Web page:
A few days ago, the CBRbound family went to a housewarming party for some friends here in Canberra. The timing of the event was significant in that it both signalled and echoed our own trajectory as new migrants.
Every now and then, you catch yourself saying something and wonder at the significance of it. While this may sound strange – after all, your own thoughts can hardly be a surprise to you – there is something about articulating them that gives them a slightly different form, and allows you to recognise their existence more readily.
I first noticed this phenomenon a few years ago. I was doing a stint as a ‘writer in residence’ at one of the UK’s teaching hospitals, interviewing staff about their work and how they saw things at the hospital. Time and again, when deep in conversation and explaining something they clearly had thought about long and hard, my interviewees would say something, pause, and then add: “I’ve never really thought about it like that before.”
It was as if the thought, once expressed verbally, became new to them; became something external that they could hold in their hands, analyse and gain greater insight to.
Anyway, back to our friends.
Five years ago, as new migrants, they participated in a TV programme, which after months of fruitless house-hunting by the family in an aggressive Canberra housing market, was attempting to help them land their dream home.
As they toured one particular property, they were discussing on camera whether to take the plunge and put an offer in. “But if we buy it,” one said, “We’ve really done it then. We’re really here.” The reply came: “But we’ve already done it. We’re here.”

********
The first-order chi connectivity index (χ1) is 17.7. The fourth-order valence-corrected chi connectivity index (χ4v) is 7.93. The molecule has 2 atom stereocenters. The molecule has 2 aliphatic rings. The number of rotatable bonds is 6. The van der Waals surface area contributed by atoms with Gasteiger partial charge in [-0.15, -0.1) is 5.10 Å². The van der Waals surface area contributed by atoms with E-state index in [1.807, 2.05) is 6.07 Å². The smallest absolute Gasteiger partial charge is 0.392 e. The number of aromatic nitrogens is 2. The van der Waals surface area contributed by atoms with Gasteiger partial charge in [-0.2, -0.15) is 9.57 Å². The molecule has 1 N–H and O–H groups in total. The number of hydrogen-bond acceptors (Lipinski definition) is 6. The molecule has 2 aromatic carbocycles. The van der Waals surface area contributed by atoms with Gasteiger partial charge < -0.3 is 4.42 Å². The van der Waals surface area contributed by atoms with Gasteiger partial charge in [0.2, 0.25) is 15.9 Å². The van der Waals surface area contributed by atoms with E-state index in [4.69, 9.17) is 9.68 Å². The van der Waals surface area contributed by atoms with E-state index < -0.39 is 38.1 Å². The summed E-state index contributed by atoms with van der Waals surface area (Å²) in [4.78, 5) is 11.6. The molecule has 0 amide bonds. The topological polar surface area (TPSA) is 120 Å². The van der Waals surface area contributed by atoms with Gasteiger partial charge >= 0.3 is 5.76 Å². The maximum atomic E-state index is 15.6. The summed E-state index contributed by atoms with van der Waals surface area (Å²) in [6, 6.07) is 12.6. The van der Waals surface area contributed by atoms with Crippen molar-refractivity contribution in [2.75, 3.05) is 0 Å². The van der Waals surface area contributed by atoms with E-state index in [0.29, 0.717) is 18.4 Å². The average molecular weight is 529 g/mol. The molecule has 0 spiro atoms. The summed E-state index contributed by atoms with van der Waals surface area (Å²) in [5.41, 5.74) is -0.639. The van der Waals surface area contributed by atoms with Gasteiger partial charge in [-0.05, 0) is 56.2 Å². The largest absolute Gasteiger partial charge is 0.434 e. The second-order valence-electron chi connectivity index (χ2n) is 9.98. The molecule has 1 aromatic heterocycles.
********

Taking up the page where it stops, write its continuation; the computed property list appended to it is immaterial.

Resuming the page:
I recognised the thought immediately because it lent form to something that has been churning in my own head for a few weeks now. I think it’s been triggered by the fast-approaching first anniversary of our arrival in Canberra.
I’ve always thought that, with a two-year rental lease under our belts, our first anniversary should mark the moment when we start thinking about buying in Canberra – especially if we intend to build a new home from scratch. But, as it did for our friends, something about actually buying a house suggests permanence such that, unexpectedly, it feels like an aftershock of the original seismic decision to migrate to Australia.
It doesn’t really mean permanence anyway, of course. I once bought and sold a house within 11 months in England, so owning a property needn’t be any more permanent than renting, except psychologically.
Our friends in the TV show didn’t buy the house back then. It took them until now to finally find their own little piece of Canberra, and looking at the house they eventually got, it was probably worth the wait.
But that little ‘this is it’ moment of indecision was helpful to observe. It told me that what I currently feel is common, perhaps even inevitable. And the housewarming party illustrated that it can also be transient, and needn’t necessarily indicate doubt or a desire to retreat from the big move. Sometimes doubts can be just that, without needing to be acted on or even articulated. Just like the healthcare workers I interviewed back in England, I hadn’t thought of it like that before.